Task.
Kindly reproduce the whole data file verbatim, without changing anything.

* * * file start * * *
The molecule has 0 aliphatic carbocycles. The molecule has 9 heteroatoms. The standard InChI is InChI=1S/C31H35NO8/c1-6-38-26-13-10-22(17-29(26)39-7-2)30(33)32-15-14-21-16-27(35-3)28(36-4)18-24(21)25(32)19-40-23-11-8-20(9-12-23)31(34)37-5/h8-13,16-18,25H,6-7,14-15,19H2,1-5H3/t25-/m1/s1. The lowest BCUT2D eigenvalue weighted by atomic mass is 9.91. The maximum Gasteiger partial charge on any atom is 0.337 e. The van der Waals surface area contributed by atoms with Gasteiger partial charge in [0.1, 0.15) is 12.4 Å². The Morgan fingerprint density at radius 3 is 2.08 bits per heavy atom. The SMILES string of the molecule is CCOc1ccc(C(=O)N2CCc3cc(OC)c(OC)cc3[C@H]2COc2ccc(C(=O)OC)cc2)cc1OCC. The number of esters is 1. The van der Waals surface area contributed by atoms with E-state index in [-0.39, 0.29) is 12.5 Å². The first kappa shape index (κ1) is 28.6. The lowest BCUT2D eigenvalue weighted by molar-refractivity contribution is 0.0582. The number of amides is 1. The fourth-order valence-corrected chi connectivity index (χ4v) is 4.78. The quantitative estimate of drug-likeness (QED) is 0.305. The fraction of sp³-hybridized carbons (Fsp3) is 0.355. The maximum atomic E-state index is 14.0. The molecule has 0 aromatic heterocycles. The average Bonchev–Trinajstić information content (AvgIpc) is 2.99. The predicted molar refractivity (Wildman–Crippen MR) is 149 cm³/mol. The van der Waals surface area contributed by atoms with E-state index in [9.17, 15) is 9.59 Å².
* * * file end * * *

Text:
The molecule has 0 aliphatic carbocycles. The molecule has 9 heteroatoms. The standard InChI is InChI=1S/C31H35NO8/c1-6-38-26-13-10-22(17-29(26)39-7-2)30(33)32-15-14-21-16-27(35-3)28(36-4)18-24(21)25(32)19-40-23-11-8-20(9-12-23)31(34)37-5/h8-13,16-18,25H,6-7,14-15,19H2,1-5H3/t25-/m1/s1. The lowest BCUT2D eigenvalue weighted by atomic mass is 9.91. The maximum Gasteiger partial charge on any atom is 0.337 e. The van der Waals surface area contributed by atoms with Gasteiger partial charge in [0.1, 0.15) is 12.4 Å². The Morgan fingerprint density at radius 3 is 2.08 bits per heavy atom. The SMILES string of the molecule is CCOc1ccc(C(=O)N2CCc3cc(OC)c(OC)cc3[C@H]2COc2ccc(C(=O)OC)cc2)cc1OCC. The number of esters is 1. The van der Waals surface area contributed by atoms with E-state index in [-0.39, 0.29) is 12.5 Å². The first kappa shape index (κ1) is 28.6. The lowest BCUT2D eigenvalue weighted by molar-refractivity contribution is 0.0582. The number of amides is 1. The fourth-order valence-corrected chi connectivity index (χ4v) is 4.78. The quantitative estimate of drug-likeness (QED) is 0.305. The fraction of sp³-hybridized carbons (Fsp3) is 0.355. The maximum atomic E-state index is 14.0. The molecule has 0 aromatic heterocycles. The average Bonchev–Trinajstić information content (AvgIpc) is 2.99. The predicted molar refractivity (Wildman–Crippen MR) is 149 cm³/mol. The van der Waals surface area contributed by atoms with E-state index in [9.17, 15) is 9.59 Å².